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Pain. 2016 Apr;157(4):806-17. doi: 10.1097/j.pain.0000000000000439.

Toll-like receptor 4 contributes to chronic itch, alloknesis, and spinal astrocyte activation in male mice.

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aDepartment of Anesthesiology, Duke University Medical Center, Durham, NC, USA bJiangsu Key Laboratory of Translational Research and Therapy for Neuro-Psycho-Diseases, Institute of Neuroscience, Soochow University, Suzhou, Jiangsu, China cPain Research Laboratory, Institute of Nautical Medicine, Nantong University, Nantong, Jiangsu, China dDepartment of Neurobiology, Duke University Medical Center, Durham, NC, USA.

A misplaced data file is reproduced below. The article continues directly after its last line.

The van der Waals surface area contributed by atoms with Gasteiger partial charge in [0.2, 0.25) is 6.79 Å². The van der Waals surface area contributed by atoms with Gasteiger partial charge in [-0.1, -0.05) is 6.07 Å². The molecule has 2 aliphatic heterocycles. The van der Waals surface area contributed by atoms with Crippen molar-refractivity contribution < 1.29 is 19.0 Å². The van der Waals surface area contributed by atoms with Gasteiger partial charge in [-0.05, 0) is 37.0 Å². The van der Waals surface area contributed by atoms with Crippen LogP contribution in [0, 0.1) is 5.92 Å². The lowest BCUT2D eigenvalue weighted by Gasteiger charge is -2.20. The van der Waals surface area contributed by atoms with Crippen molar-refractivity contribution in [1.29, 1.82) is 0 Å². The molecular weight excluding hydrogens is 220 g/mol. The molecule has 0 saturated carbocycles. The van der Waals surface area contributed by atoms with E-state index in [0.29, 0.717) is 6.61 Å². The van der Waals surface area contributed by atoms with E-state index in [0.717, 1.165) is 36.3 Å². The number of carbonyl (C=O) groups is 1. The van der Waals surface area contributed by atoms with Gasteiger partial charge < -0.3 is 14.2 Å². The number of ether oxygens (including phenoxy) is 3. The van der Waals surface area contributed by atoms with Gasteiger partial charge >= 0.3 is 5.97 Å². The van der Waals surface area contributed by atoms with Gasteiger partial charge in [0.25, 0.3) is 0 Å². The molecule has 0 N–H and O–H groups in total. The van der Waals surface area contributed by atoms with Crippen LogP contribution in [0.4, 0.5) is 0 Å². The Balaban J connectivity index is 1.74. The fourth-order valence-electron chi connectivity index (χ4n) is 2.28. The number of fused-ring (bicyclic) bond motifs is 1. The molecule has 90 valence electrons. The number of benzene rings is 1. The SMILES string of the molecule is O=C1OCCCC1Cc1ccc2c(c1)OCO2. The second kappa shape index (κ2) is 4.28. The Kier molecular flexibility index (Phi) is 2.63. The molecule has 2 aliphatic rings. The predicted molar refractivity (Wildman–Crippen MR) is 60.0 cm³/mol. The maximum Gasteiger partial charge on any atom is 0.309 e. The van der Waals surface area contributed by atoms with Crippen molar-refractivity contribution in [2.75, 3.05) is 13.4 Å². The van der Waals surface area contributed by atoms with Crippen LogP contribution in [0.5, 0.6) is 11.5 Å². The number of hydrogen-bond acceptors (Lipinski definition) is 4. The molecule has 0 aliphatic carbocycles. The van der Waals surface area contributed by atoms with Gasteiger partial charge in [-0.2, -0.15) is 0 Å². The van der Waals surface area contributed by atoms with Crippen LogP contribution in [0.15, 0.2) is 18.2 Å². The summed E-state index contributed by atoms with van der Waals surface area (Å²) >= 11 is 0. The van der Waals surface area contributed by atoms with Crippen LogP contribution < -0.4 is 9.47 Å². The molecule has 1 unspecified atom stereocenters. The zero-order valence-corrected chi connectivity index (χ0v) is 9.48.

Increasing evidence suggests that Toll-like receptor 4 (TLR4) contributes importantly to spinal cord glial activation and chronic pain sensitization; however, its unique role in acute and chronic itch is unclear. In this study, we investigated the involvement of TLR4 in acute and chronic itch models in male mice using both transgenic and pharmacological approaches. Tlr4 mice exhibited normal acute itch induced by compound 48/80 and chloroquine, but these mice showed substantial reductions in scratching in chronic itch models of dry skin, induced by acetone and diethylether followed by water (AEW), contact dermatitis, and allergic contact dermatitis on the neck. Intrathecal (spinal) inhibition of TLR4 with lipopolysaccharide Rhodobacter sphaeroides did not affect acute itch but suppressed AEW-induced chronic itch. Compound 48/80 and AEW also produced robust alloknesis, a touch-elicited itch in wild-type mice, which was suppressed by intrathecal lipopolysaccharide R sphaeroides and Tlr4 deletion. Acetone and diethylether followed by water induced persistent upregulation of Tlr4 mRNA and increased TLR4 expression in GFAP-expressing astrocytes in spinal cord dorsal horn. Acetone and diethylether followed by water also induced TLR4-dependent astrogliosis (GFAP upregulation) in spinal cord. Intrathecal injection of astroglial inhibitor L-α-aminoadipate reduced AEW-induced chronic itch and alloknesis without affecting acute itch. Spinal TLR4 was also necessary for AEW-induced chronic itch in the cheek model. Interestingly, scratching plays an essential role in spinal astrogliosis because AEW-induced astrogliosis was abrogated by putting Elizabethan collars on the neck to prevent scratching the itchy skin. Our findings suggest that spinal TLR4 signaling is important for spinal astrocyte activation and astrogliosis that may underlie alloknesis and chronic itch.

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